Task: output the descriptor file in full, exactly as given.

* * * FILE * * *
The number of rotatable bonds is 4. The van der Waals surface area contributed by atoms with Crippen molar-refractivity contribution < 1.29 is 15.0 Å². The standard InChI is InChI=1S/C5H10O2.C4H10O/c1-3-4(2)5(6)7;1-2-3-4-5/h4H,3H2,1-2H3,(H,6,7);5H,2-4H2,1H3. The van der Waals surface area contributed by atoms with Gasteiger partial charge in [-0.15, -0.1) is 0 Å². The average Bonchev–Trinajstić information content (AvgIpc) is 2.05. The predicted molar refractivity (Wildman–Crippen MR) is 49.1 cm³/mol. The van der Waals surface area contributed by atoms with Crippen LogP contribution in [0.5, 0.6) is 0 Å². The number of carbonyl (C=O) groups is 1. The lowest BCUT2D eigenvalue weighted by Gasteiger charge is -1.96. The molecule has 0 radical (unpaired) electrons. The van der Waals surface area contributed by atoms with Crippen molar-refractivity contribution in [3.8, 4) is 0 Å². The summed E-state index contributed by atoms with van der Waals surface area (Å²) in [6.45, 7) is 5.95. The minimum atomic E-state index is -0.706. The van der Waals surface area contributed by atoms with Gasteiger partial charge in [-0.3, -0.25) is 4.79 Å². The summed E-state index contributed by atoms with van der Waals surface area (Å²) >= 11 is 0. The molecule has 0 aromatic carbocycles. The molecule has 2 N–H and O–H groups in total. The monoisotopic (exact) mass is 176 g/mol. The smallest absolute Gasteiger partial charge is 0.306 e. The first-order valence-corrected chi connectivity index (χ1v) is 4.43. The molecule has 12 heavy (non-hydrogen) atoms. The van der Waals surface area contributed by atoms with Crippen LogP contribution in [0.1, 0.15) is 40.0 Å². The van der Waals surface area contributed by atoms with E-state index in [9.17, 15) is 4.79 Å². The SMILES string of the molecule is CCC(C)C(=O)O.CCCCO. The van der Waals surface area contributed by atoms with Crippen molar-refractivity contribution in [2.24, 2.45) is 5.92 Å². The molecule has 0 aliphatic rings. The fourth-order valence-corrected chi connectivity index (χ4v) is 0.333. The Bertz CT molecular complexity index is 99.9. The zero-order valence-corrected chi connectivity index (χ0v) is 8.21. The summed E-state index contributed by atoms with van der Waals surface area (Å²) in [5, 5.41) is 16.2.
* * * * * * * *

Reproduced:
The number of rotatable bonds is 4. The van der Waals surface area contributed by atoms with Crippen molar-refractivity contribution < 1.29 is 15.0 Å². The standard InChI is InChI=1S/C5H10O2.C4H10O/c1-3-4(2)5(6)7;1-2-3-4-5/h4H,3H2,1-2H3,(H,6,7);5H,2-4H2,1H3. The van der Waals surface area contributed by atoms with Gasteiger partial charge in [-0.15, -0.1) is 0 Å². The average Bonchev–Trinajstić information content (AvgIpc) is 2.05. The predicted molar refractivity (Wildman–Crippen MR) is 49.1 cm³/mol. The van der Waals surface area contributed by atoms with Crippen LogP contribution in [0.5, 0.6) is 0 Å². The number of carbonyl (C=O) groups is 1. The lowest BCUT2D eigenvalue weighted by Gasteiger charge is -1.96. The molecule has 0 radical (unpaired) electrons. The van der Waals surface area contributed by atoms with Crippen molar-refractivity contribution in [3.8, 4) is 0 Å². The summed E-state index contributed by atoms with van der Waals surface area (Å²) in [6.45, 7) is 5.95. The minimum atomic E-state index is -0.706. The van der Waals surface area contributed by atoms with Gasteiger partial charge in [-0.3, -0.25) is 4.79 Å². The summed E-state index contributed by atoms with van der Waals surface area (Å²) >= 11 is 0. The molecule has 0 aromatic carbocycles. The molecule has 2 N–H and O–H groups in total. The monoisotopic (exact) mass is 176 g/mol. The smallest absolute Gasteiger partial charge is 0.306 e. The first-order valence-corrected chi connectivity index (χ1v) is 4.43. The molecule has 12 heavy (non-hydrogen) atoms. The van der Waals surface area contributed by atoms with Crippen LogP contribution in [0.1, 0.15) is 40.0 Å². The van der Waals surface area contributed by atoms with E-state index in [9.17, 15) is 4.79 Å². The SMILES string of the molecule is CCC(C)C(=O)O.CCCCO. The van der Waals surface area contributed by atoms with Crippen molar-refractivity contribution in [2.24, 2.45) is 5.92 Å². The molecule has 0 aliphatic rings. The fourth-order valence-corrected chi connectivity index (χ4v) is 0.333. The Bertz CT molecular complexity index is 99.9. The zero-order valence-corrected chi connectivity index (χ0v) is 8.21. The summed E-state index contributed by atoms with van der Waals surface area (Å²) in [5, 5.41) is 16.2.